Glutathione is naturally occurring in the body, but over time it gets depleted; when the toxic load gets too high, for example, or due to illnesses. And once the body’s natural supply is depleted, it can no longer protect itself against toxins, free radicals, oxidative stress or infections.

The 2009 study ‘Serum antioxidants and nitric oxide levels in fibromyalgia: A controlled study’1 revealed that oxidative stress may have a role to play in the pathophysiology of fibromyalgia, and that the glutathione and catalase levels in fibromyalgia patients were much lower than in those without the condition. Glutathione deficiency has also been noted in several other central nervous system disorders like Alzheimer’s, Parkinson’s disease, autism and chronic fatigue syndrome (which shares a lot of symptoms with fibromyalgia).

This is how a person becomes vulnerable to chronic conditions like fibromyalgia; the glutathione levels in the cells eventually become so low the body cannot keep up with the cell injury from any infection or disease.

The two major studies on using glutathione to treat fibromyalgia are based on the need for supplemental antioxidants.

Dr. Martin Pall, PhD, professor emeritus of Biochemistry at Washington State University, based his treatment, named ‘The Pall protocol’ on the belief that fibromyalgia symptoms are brought about by excess nitric oxide in the body. According to him, this excess nitric oxide results in pain and inflammation in various tissues in the body. He recommended using antioxidants to reduce the damaging effect of nitric oxide on the body.

‘The glutathione protocol’, developed by Richard Van Konynenburg, PhD, is instead founded on the theory that fibromyalgia patients are deficient in glutathione. The focus of the treatment is therefore finding ways to increase the body’s glutathione levels.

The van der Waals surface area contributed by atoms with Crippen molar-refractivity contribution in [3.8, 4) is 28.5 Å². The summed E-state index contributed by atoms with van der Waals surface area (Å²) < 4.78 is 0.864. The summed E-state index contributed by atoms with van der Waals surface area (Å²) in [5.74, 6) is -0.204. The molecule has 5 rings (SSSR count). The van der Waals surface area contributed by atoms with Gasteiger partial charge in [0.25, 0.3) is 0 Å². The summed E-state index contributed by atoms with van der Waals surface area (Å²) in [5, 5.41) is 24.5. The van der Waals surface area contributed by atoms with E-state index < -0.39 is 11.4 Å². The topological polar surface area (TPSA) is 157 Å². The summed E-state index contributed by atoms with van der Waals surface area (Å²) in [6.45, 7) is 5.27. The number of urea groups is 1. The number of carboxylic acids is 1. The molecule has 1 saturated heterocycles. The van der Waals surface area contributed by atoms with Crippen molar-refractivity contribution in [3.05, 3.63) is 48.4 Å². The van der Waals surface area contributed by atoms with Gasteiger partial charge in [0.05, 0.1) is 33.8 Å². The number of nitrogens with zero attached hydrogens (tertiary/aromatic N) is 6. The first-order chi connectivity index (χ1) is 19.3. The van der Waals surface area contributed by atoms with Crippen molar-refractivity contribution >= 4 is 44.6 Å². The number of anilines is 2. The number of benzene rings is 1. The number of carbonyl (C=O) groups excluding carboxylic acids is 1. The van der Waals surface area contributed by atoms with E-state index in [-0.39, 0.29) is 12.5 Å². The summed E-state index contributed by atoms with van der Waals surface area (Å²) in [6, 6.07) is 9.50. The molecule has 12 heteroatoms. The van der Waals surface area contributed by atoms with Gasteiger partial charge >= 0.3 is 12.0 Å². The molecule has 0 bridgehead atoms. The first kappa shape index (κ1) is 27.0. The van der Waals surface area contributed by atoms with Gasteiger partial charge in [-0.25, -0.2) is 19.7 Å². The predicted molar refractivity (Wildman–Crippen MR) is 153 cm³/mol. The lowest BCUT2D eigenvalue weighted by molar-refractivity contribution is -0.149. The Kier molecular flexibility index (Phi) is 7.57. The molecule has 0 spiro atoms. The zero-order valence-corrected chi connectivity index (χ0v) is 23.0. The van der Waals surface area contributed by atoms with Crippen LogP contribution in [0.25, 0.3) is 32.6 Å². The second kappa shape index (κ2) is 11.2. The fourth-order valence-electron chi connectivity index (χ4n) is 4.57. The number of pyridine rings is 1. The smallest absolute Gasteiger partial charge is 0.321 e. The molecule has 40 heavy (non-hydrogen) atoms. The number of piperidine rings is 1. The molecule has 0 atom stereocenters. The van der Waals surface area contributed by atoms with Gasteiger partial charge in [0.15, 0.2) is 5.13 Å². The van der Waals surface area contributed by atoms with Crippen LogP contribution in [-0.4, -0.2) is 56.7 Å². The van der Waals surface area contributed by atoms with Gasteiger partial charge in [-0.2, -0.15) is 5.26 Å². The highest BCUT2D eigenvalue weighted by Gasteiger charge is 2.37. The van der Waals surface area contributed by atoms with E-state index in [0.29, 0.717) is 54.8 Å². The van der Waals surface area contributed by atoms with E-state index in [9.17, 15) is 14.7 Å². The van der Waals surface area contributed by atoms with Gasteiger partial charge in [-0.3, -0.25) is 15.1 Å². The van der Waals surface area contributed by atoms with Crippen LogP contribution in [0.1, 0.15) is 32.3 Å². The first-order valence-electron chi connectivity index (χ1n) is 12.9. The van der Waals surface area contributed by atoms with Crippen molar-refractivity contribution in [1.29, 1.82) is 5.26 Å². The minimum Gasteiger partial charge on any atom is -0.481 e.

While both approaches are still mostly experimental, there is enough evidence to suggest glutathione can at the very least help mitigate some of the symptoms of fibromyalgia.

One way of treating fibromyalgia is therefore by supplementing the body’s supply of glutathione. Several studies have shown that enhancing the glutathione levels in the body has drastic effects in combating various diseases. There has been particular success with chronic fatigue syndrome, Parkinson’s disease and fibromyalgia.

Administering glutathione

Due to the fact that it occurs naturally in the body, it can be challenging to find ways to get glutathione into the body.

There are several options for increasing glutathione levels in the body. It is possible to do so simply through changing one’s diet. For example, switching to sulfur-rich foods like kale and other cruciferous vegetables like cauliflower and broccoli can be effective. Some studies have shown that regular exercise can also help boost the body’s immune system and improve detoxification.

For direct consumption of glutathione, it is important to consult a physician to find out what works best. Glutathione exists in various forms, and can be taken both orally (pills, drips) or intravenously. There are several other supplements which can be taken to help the body produce and recycle its glutathione. These include Alpha lipoic acid, which is just as important to the body in energy production and detoxification; folate and vitamins B6 and B12.

It is always best to consult your doctor or health care practitioner before and while taking glutathione.

Glutathione has been shown to provide health benefits and be supportive in relation to a large number of conditions. In order to maintain optimal glutathione levels, consider supplementing with Nano Glutathione.